The recent Federal Court of Australia decision of Rusca Bros Services Pty Ltd v Dlaw Pty Ltd, in the matter of Rusca Bros Services Pty Ltd (No 2) [2019] FCA 1865 serves as a timely reminder that a statutory demand may be at risk of being set aside when issued in circumstances where a statutory period for assessment of costs comprising the debt claimed has not yet expired.


Rucsa Bros Services Pty Ltd (Rusca) engaged Dlaw Pty Ltd trading as Doyles Construction Lawyers (Doyles) to act on their behalf in a dispute with Lendlease Building Pty Ltd (Lendlease) connected with construction works at RAAF Tindal in the Northern Territory in about September or October 2017.

Throughout the course of the retainer, Doyles rendered invoices to Rusca totalling $500,529.79.  Rusca paid a total of approximately $300,000 to Doyles between about October 2017 and about March 2018.

In April 2018 a director of Rusca sent an email to Mr Doyle of Doyles expressing surprise at the size of the recent invoice given the significant fees already paid to that point and stating that Rusca would need to go through each of the bills to ensure that they were reasonable.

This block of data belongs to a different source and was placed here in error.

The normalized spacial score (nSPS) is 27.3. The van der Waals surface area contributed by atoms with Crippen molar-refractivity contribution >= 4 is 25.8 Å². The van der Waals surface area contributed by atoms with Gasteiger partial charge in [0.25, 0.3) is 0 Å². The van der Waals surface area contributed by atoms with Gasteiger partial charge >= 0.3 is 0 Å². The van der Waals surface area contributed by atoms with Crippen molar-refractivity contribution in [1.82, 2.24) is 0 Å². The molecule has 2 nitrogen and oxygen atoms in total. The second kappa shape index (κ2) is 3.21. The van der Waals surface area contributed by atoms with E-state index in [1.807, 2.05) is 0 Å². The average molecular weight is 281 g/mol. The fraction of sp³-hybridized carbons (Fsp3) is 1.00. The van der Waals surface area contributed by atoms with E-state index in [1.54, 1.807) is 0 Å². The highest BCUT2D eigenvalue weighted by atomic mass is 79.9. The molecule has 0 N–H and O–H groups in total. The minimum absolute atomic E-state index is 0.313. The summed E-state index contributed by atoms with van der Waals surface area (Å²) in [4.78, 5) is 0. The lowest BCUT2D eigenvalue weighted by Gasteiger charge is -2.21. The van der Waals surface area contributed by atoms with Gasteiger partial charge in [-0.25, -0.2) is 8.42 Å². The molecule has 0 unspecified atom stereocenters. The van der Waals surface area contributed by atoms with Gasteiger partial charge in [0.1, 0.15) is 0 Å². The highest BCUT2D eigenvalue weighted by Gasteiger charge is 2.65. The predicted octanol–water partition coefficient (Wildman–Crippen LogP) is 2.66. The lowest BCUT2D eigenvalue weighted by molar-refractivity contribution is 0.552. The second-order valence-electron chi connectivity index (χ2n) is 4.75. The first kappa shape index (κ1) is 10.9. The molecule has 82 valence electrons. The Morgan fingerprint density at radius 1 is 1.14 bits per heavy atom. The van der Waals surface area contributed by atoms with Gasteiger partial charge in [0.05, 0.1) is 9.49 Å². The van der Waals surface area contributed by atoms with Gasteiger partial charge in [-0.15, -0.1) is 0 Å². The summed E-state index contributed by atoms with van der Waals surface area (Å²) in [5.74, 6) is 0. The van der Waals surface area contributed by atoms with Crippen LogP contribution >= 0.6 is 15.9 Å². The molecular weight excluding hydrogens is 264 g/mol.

On 8 May 2018, Rusca requested that Doyles provide it with an itemised invoice for all of the bills rendered by Doyles to Rusca.  By section 187(3) of the Legal Profession Uniform Law (NSW) (LPUL) Doyles were required to provide the itemised bill within 21 days of the request. The equivalent provision in Queensland, secion 332 of the Legal Profession Act 2007, provides that a firm must provide an itemised bill within 30 days of such a request.

Also on 8 May 2018, Rusca received a statutory demand from Doyles dated 7 May 2018 seeking payment of a total sum of $191,022.15 being the unpaid balances of 3 invoices issued in February, March and April 2018 less funds held in trust.